Independent and combined effect of bilirubin and smoking on the progression of chronic kidney disease
Authors Wang J, Wang B, Liang M, Wang G, Li J, Zhang Y, Huo Y, Cui Y, Xu X, Qin X
Received 2 September 2017
Accepted for publication 23 November 2017
Published 15 January 2018 Volume 2018:10 Pages 121—132
Checked for plagiarism Yes
Review by Single-blind
Peer reviewers approved by Dr Amy Norman
Peer reviewer comments 4
Editor who approved publication: Professor Irene Petersen
Jiancheng Wang,1,* Binyan Wang,1,2,* Min Liang,1 Guobao Wang,1 Jianping Li,3 Yan Zhang,3 Yong Huo,3 Yimin Cui,4 Xiping Xu,1,5 Xianhui Qin1
1National Clinical Research Center for Kidney Disease, State Key Laboratory for Organ Failure Research, Renal Division, Nanfang Hospital, Southern Medical University, Guangzhou, 2Institute for Biomedicine, Anhui Medical University, Hefei, 3Department of Cardiology, 4Department of Pharmacy, Peking University First Hospital, Beijing, 5Beijing Advanced Innovation Center for Food Nutrition and Human Health, Key Laboratory of Functional Dairy, College of Food Science and Nutritional Engineering, China Agricultural University, Beijing, China
*These authors contributed equally to this work
Objective: Whether serum bilirubin and cigarette smoking affect the risk of renal function decline remains inconclusive. We aimed to test the independent and combined effects of bilirubin and cigarette smoking on the progression of chronic kidney disease (CKD) in hypertensive adults.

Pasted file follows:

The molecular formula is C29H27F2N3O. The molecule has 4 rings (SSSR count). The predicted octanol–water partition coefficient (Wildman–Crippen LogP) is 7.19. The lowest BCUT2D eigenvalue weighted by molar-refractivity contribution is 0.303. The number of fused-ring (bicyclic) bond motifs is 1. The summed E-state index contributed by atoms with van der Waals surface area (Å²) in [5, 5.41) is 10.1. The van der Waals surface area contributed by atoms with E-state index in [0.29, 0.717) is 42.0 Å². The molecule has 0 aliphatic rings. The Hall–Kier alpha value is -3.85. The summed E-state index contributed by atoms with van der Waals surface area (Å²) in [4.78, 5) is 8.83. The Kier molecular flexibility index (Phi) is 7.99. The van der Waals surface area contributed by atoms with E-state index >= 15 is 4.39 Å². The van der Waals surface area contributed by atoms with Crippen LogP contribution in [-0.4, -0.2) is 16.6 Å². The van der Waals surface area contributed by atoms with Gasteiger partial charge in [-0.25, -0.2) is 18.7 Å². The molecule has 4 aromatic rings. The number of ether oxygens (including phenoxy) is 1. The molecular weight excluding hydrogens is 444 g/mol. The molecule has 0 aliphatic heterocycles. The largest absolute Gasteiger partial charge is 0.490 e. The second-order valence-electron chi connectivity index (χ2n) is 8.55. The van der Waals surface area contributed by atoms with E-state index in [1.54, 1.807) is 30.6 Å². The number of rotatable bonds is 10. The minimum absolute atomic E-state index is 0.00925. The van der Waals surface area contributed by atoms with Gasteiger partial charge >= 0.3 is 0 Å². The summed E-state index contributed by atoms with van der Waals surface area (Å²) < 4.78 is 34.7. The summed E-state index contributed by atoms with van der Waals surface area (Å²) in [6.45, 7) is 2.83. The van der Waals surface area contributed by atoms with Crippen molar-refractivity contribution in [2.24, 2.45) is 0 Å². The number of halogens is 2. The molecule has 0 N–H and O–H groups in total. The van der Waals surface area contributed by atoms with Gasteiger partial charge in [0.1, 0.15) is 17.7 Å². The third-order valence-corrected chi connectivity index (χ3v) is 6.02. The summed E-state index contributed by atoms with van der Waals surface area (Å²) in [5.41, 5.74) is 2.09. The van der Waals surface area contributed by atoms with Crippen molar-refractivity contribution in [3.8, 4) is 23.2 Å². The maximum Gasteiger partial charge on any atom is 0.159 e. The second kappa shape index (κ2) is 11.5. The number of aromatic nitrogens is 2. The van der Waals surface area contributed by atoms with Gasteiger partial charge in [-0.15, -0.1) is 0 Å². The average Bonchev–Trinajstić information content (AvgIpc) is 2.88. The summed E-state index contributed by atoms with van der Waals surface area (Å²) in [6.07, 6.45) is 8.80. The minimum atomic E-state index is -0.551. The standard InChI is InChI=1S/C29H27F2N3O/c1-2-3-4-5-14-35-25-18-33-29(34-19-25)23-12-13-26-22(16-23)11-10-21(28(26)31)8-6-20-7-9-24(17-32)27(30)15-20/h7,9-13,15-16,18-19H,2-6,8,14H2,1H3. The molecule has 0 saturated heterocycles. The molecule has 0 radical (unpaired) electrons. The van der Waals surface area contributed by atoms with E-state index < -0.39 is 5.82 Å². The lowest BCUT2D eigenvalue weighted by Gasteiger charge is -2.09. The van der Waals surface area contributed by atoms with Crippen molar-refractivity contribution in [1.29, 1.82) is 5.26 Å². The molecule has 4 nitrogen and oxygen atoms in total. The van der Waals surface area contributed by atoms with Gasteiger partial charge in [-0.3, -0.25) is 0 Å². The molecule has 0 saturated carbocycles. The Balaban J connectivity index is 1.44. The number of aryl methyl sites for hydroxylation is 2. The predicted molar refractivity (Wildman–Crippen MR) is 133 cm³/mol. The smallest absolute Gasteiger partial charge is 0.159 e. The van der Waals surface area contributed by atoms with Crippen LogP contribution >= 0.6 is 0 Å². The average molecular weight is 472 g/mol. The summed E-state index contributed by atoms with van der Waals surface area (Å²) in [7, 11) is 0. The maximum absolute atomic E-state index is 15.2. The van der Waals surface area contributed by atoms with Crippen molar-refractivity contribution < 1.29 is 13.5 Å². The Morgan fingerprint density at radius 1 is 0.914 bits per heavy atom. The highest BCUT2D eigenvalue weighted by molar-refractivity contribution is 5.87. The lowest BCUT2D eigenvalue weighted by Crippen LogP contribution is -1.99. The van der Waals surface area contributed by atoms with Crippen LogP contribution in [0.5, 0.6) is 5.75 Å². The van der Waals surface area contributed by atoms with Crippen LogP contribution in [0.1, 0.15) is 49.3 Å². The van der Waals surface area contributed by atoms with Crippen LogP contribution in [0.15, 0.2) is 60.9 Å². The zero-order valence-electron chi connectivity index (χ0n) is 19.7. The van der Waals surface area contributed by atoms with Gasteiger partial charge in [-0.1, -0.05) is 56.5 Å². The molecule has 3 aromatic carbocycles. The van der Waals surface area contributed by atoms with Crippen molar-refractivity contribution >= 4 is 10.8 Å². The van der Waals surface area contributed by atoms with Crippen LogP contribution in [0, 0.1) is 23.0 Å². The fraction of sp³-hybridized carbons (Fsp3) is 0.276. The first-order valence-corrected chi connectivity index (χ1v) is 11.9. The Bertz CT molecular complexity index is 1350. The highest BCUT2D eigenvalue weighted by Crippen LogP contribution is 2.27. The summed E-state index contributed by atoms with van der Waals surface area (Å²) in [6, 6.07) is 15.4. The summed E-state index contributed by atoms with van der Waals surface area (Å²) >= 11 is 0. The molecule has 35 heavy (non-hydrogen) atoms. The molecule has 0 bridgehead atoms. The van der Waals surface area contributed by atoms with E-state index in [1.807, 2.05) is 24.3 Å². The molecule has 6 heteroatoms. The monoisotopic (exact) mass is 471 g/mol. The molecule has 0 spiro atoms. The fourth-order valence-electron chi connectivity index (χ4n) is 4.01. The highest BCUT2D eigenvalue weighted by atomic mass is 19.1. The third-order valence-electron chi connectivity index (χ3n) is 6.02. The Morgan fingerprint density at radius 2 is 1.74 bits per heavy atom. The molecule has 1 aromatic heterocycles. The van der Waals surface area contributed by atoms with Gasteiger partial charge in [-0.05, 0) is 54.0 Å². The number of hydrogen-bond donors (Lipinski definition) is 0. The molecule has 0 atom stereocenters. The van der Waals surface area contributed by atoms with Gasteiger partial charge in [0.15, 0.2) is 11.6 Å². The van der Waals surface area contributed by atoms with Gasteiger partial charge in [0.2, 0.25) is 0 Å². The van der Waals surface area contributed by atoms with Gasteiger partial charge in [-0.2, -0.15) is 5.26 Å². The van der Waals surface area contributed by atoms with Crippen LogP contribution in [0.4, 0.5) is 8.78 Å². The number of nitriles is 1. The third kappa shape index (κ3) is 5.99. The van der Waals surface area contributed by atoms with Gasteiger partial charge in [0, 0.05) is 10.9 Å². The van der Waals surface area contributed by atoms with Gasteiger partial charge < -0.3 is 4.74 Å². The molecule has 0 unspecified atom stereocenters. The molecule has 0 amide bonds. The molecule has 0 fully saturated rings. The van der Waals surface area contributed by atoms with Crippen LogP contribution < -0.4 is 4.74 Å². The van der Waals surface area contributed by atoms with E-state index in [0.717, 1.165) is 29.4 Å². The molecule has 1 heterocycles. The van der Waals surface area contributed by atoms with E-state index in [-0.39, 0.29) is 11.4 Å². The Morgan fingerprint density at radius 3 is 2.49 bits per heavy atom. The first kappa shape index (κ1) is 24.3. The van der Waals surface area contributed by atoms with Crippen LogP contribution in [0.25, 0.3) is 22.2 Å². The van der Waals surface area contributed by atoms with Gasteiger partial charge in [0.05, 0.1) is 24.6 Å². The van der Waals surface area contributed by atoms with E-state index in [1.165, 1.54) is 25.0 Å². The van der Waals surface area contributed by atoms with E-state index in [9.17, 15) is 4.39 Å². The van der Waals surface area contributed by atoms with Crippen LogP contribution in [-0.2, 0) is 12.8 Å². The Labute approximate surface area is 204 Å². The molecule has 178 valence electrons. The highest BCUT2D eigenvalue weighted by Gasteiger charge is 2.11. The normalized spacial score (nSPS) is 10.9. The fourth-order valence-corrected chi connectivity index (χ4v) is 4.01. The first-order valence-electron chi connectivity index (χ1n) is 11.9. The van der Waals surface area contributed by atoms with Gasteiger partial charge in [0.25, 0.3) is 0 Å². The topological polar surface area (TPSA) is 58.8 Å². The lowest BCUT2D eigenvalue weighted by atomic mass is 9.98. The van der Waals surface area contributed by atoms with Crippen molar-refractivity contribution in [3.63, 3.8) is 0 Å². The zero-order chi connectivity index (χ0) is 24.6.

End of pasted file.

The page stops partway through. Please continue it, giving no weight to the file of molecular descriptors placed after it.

Methods: The study population consisted of 12,633 patients in the renal sub-study of the China Stroke Primary Prevention Trial. The primary outcome was progression of CKD, defined as a decrease in estimated glomerular filtration rate (eGFR) of ≥30% and to a level of <60 mL/min/1.73 m2 if baseline eGFR was ≥60 mL/min/1.73 m2, or a decrease in eGFR of ≥50% if baseline eGFR was <60 mL/min/1.73 m2, or end-stage renal disease. The secondary outcomes included 1) rapid decline in renal function and 2) annual rate of eGFR decline.
Results: The median follow-up duration was 4.4 years. Cigarette smoking had no significant effect on the progression of CKD (odds ratio [OR]: 1.11, 95% confidence interval [95% CI]: 0.78–1.57). However, a significantly lower risk of the primary event (OR: 0.72, 95% CI: 0.55–0.95) was found in participants in tertile 3 compared to those in tertiles 1–2 for total bilirubin (TBiL) levels. More importantly, there was an interaction between TBiL and smoking status on the primary outcome (P for interaction =0.013). Among ever smokers, TBiL levels had no significant effect on the primary outcome. However, among never smokers, higher TBiL levels were significantly associated with a lower risk of the primary outcome (tertile 3 vs 1–2; OR: 0.53, 95% CI: 0.36–0.78). Similar trends were observed for direct bilirubin and secondary outcomes.
Conclusion: Among hypertensive patients, bilirubin was inversely associated with the progression of CKD in never smokers, but not in ever smokers.
Keywords: serum bilirubin, cigarette smoking, chronic kidney disease, hypertensive adults, rapid renal function decline, annual rate of eGFR decline
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